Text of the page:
In that firm, Jones works with psychiatrist Stefan Kruszewski, another former Pennsylvania state employee who apparently was railroaded for exposing the romance between the drug industry and the state. Between September 2001 and July 2003, the Harvard-trained doctor worked for Pennsylvania's DPW, the same department where Jones' inquiry started. Kruszewski was responsible for examining the quality of care in state-managed psychiatric facilities and out-of-state facilities housing Pennsylvania children. He also investigated deaths in psychiatric cases.

During Kruszewski's short time with the department, five deaths (including four children) occurred under suspicious circumstances, he says. The state refused to provide him with coroner's reports or autopsies, but even without those, he noticed a disturbing pattern to all the cases: multiple prescriptions of psychiatric drugs without the children being monitored. "The worst case I saw," he says about one nonfatal case involving a Pennsylvania youth in Oklahoma, "was 11 psychiatric medicines at one time. That included five antipsychotic agents." This patient didn't even have a psychiatric disorder, says Kruszewski. She was mentally disabled and had a history of impulsive behavior. In her six months at the facility, she suffered a common side effect of antipsychotics: Her weight ballooned from 106 pounds to 194 pounds.

Kruszewski reported his concerns about overmedication and neglect to his superiors. They weren't pleased. Kruszewski was fired the next day without notice. Both Jones and Kruszewski have filed suits against those who fired them, alleging collusion between corrupt officials and pharmaceutical companies. (DPW officials did not respond to an invitation to refute Jones and Kruszewski's charges.) Meanwhile, TMAP-type protocols have been adopted in about a dozen states, and President Bush, whose campaigns have been fueled by hefty pharmaceutical industry contributions, has pushed TMAP as a model for all 50 states via his New Freedom Commission on Mental Health.


Kruszewski has also pointed a finger at the unholy alliance between the pharmaceutical industry and the psychiatric profession. In a letter to Psychiatric News, an American Psychiatric Association (APA) publication, he stated: "APA cannot continue to bankroll its operations and research efforts with monies from pharmaceutical companies and expect the public to respect either its advertising hyperbole or research results."

Tellingly, APA President Steven Sharfstein, MD, didn't deny the charge in his response, published in the same issue (Oct. 21, 2005). "As a profession, we must do much more to earn back our moral authority," he wrote. "We must evaluate all arrangements that psychiatrists have with industry and provide guidance and standards."

All arrangements? It would be easier to cure cancer. Big Pharma underwrites a significant portion of the APA's daily operations, especially through advertising in APA publications, and even tries to control the way the profession thinks. According to a 2002 Washington Post story about APA's 2002 annual conference, "In several dozen symposiums during the weeklong meeting, companies paid the APA about $50,000 per session to control which scientists and papers were presented and to help shape the presentations."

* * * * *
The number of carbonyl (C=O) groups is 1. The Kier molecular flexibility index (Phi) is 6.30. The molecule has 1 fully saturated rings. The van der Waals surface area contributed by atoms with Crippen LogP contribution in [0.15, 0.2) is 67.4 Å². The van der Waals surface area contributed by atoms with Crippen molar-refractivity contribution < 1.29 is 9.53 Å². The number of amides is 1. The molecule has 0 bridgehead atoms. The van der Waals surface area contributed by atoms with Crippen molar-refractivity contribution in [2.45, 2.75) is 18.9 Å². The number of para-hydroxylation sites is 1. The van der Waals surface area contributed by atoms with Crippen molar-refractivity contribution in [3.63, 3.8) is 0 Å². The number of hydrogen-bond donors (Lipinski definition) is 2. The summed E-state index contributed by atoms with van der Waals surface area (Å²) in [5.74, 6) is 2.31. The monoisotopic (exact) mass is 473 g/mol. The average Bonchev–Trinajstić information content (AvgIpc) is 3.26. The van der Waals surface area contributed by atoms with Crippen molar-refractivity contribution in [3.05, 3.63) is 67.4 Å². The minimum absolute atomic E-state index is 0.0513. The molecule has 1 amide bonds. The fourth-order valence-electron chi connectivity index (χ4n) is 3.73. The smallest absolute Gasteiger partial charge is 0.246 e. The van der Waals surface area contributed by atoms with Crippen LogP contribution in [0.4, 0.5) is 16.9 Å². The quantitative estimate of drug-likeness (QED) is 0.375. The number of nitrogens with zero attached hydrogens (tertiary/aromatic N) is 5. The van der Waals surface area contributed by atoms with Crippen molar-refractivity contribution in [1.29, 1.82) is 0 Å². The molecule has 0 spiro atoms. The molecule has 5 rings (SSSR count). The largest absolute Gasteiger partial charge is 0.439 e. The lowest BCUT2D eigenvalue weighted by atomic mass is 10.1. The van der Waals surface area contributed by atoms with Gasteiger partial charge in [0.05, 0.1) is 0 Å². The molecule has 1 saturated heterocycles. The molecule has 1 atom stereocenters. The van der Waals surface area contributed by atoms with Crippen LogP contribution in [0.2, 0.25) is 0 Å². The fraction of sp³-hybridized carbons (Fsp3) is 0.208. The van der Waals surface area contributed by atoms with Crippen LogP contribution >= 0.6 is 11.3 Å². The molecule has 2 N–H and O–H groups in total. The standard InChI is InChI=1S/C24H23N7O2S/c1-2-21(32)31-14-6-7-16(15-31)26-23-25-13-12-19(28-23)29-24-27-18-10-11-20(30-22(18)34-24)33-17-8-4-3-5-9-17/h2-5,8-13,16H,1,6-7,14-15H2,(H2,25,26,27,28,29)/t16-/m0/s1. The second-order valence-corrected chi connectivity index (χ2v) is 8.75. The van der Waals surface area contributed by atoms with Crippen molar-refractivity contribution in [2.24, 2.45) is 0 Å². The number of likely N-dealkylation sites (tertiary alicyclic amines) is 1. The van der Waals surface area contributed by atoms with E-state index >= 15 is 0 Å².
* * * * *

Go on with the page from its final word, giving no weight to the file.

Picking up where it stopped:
Drug industry moolah also helps fund the college and university programs turning out our psychiatrists. Advocates of the gifts argue that the institutions control their own educational content. But when Canada's McMaster University attempted to regulate the influence that drug company contributors might have on the medical school's curriculum, about half of the contributors threatened to withdraw their support.

The direct link between the industry and the inappropriate drugging of young people is, according to some, best seen in a bitterly controversial Columbia University -- associated -- and APA -- endorsed-program called TeenScreen. A mental health-screening program for young people, TeenScreen relies on a mental health-screening questionnaire developed by Columbia child psychiatry professor David Shaffer. The 14-item questionnaire is designed to be completed in about 10 minutes. Screening sites include various places that young folks frequent-primarily schools. Its defenders praise TeenScreen as a godsend to families to help prevent suicide and identify youths needing help. But to its critics, the program is a tool used to herd misdiagnosed teens into the clutches of Big Pharma.

Disputes about the program's real purpose begin, naturally, with TeenScreen's ties to the industry. Pharmaceutical connections dot the resumes of TeenScreen executives and advisory board members, including Shaffer himself. Until recently TeenScreen used "passive consent" forms to get parents' permission for their children to be screened. In other words, kids were given a parental consent form to bring home, but unless they returned a signed form saying "no," they were tested. In May 2006, under a barrage of criticism, TeenScreen switched largely to active, or explicit, consent.

The screening instrument itself also enrages the program's accusers because it yields 84 percent false positives -- that is, out of every 100 kids referred to professionals as a suicide risk, 84 are in fact normal. What's more, some of those kids may end up being prescribed antidepressives like Zoloft, which then creates suicide risk where there was none.